1. En faire tout un fromage
Literally translated as ‘to make a whole cheese about it', en faire tout un fromage means that someone is making a big deal out of nothing. The idea is that turning milk into cheese takes time and effort, so turning milk into cheese unnecessarily means overreacting.
It's closest English equivalent would be 'to make a meal of something'. It is generally used to tell someone that they should relax.
If your partner is giving you a hard time because you forgot to do the laundry as promised, you could say: oh, ça va, pas besoin d'en faire tout un fromage – oh, come on, no need to make such a big deal about it.
2. En faire tout une maladie
While en faire tout un fromage is perhaps the most stereotypically French of the en faire tout un..-expressions, seeing as it's about cheese, it is far from the only one.
Very timely for a health crisis, en faire toute une maladie means 'to make a whole disease about it'.
If you are having an argument with someone who is blowing something out of proportion, you can say: Arrête d'en faire toute une maladie ! – Stop making such a huge deal out of it!
Sometimes there's reasons to make a whole cheese out of it.. Photo: AFP
3. Quel cauchemar
Cauchemar is French for ‘nightmare', and quel cauchemar means 'what a nightmare'.
In France, un cauchemar (a nightmare) can refer to an unpleasant situation, however big or small. If you're trying to fill out your tax returns for the first time and find yourself taken aback by the mountain of French bureaucracy, you could exclaim: Quel cauchemar ! to express your distress.
You can also describe a situation as cauchemardesque, ‘nightmarish': Nous avons même pas eu d'apéritif, c'était cauchemardesque comme soirée. – We didn't even get served an aperitif, it was a nightmarish evening.
4. C’est la cata
Cata is short for catastrophe, which means 'catastrophe' or 'disaster' – but in France the bar for what can fairly be labelled une cata is not very high.
Les invités vont bientôt arriver alors qu'on n'a pas encore fini le dîner, c'est la cata totale ! – The guests will be arriving soon and we haven't finished dinner yet, it's a complete disaster!
During the transport strikes in the winter of 2019, you could rarely be certain that the metro would arrive. Quelle cata ! Photo: AFP
5. C’est le bordel
And if you want something stronger to express just how chaotic things are, this phrase will come in handy.
Literally, c'est le bordel means 'it's a brothel', but this expression is commonly used in spoken French to express annoyance against something or a situation that's untidy, messy or chaotic, both literally and figuratively as in 'what a fuck up!' or 'it's mayhem!' or 'what a disaster!'.
It can describe any kind of disorderly situation: C'est le bordel sur l'autoroute, il y a des bouchons partout – It's chaos on the motorway, there are traffic jams everywhere.
This one is one of those on-point French words with no good English equivalent. It's also quite difficult to figure out how to say it right if you are seeing it for the first time.
Pronounced “ral-bol”, ras-le-bol means 'fed up' and is one of the most common French protest slogans. It features on placards at all kinds of protest in France. Sometimes people make puns out of it, like ras-le-viol, which means 'fed up with rape'.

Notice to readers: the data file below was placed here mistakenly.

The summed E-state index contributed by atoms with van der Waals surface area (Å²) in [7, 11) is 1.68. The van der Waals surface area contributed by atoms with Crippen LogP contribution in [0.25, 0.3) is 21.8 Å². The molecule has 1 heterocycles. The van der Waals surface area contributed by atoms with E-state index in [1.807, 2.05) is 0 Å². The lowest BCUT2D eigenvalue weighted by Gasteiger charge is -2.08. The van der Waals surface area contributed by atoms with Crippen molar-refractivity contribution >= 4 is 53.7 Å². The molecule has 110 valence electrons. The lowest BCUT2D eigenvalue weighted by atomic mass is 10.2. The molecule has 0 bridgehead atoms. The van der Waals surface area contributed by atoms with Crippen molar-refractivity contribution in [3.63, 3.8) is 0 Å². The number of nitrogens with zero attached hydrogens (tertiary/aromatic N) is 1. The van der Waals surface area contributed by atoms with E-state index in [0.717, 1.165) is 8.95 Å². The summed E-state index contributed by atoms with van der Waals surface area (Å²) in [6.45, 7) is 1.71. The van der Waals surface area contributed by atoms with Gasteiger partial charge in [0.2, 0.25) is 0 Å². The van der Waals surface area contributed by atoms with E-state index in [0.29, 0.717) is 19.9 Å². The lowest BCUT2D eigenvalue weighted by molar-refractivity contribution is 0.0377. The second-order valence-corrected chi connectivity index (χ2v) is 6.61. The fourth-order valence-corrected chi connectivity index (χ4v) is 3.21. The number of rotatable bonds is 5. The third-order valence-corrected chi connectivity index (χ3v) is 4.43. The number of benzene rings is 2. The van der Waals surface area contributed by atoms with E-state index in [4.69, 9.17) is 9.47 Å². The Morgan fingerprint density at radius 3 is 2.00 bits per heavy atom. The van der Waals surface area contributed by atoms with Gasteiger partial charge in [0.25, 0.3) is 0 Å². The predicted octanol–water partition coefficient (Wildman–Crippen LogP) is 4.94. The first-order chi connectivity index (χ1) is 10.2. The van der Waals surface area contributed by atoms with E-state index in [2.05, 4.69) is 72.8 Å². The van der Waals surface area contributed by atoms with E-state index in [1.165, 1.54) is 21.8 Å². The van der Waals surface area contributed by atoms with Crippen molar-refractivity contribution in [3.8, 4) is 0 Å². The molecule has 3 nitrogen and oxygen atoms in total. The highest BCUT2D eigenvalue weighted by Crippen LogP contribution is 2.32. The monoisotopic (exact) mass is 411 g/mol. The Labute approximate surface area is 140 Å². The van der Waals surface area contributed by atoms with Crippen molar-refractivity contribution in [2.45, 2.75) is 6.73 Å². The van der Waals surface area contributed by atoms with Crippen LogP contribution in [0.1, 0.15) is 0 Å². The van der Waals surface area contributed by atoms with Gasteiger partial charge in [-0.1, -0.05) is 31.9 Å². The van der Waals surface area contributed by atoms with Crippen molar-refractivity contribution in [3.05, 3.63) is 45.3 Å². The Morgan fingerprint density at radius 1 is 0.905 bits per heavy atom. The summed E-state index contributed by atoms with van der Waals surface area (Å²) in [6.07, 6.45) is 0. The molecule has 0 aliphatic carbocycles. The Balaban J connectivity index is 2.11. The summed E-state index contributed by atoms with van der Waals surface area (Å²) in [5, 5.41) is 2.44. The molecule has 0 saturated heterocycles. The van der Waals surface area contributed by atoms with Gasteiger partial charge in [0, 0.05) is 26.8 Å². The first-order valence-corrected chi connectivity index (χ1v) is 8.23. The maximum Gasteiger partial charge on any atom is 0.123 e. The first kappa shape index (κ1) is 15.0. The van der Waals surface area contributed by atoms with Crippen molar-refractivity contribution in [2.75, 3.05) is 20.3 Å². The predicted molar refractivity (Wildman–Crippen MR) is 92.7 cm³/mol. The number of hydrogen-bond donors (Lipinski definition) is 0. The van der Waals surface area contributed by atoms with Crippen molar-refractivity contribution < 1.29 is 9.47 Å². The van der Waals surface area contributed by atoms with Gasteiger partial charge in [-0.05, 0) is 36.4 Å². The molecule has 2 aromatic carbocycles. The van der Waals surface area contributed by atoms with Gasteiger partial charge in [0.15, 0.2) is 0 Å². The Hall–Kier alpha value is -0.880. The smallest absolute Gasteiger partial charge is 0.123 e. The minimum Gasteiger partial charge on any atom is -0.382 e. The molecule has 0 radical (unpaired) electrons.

— Rosa Maria Lechuga (@laituecita) July 21, 2020
You can however use ras-le-bol about more minor unpleasantries too, like low-quality cafeteria food: J'en ai ras-le-bol des legumes surgelés – I am fed up with frozen vegetables.
French people love a good argument, so much so that mastering dinner table discussions is a crucial skill in France.
Zizanie, another French term with no good English equivalent, sums up in one word a situation where everyone is shouting at once.
It's so French that La Zizanie was the title of an Astérix cartoon series back in the 1970s (the English translation was Asterix and the Roman Agent).
Zizanie often accompanied by semer, a French verb that means 'to sow' (discord). Semer la zizanie means 'to sow discord' or 'drive a wedge' between someone. Tout allait bien jusqu'à ce que tu es venu semer la zizanie ! – Everything was fine until you came stirring it up!
Quel cauchemar ! People line up to do their shopping in southwestern France on a Saturday in November 2020, after the government eased lockdown. Photo: AFP
8. Je suis au bout de ma vie
If you simply can't take it anymore, you could sigh in exasperation and exclaim: Je suis au bout de ma vie – I am at the end of my life.
Not to be taken literally, this expression is a very common way to express that you are exhausted, tired or displeased with a specific situation. You can use it when you are fed up with the world, whether it be because we are in the midst of a deadly pandemic still, because you are working long hours and desperately in the need of rest – or because you just realised that you have run out of shampoo.
But beware of 'drame'..
While in English 'a drama' refers to a situation that is being blown out of proportion, un drame in French is a bit more serious.
In English you could qualify your mother and her soon-to-be daughter-in-law fighting over what tablecloths to use at a wedding as 'a family drama'. In France un drame familial generally implies a suicide, a deadly illness, a horrible accident or something similar – what you in English would call 'a tragedy'.
A simple fight over wedding tablecloths would be une dispute, not un drame – unless of course it ended with murder.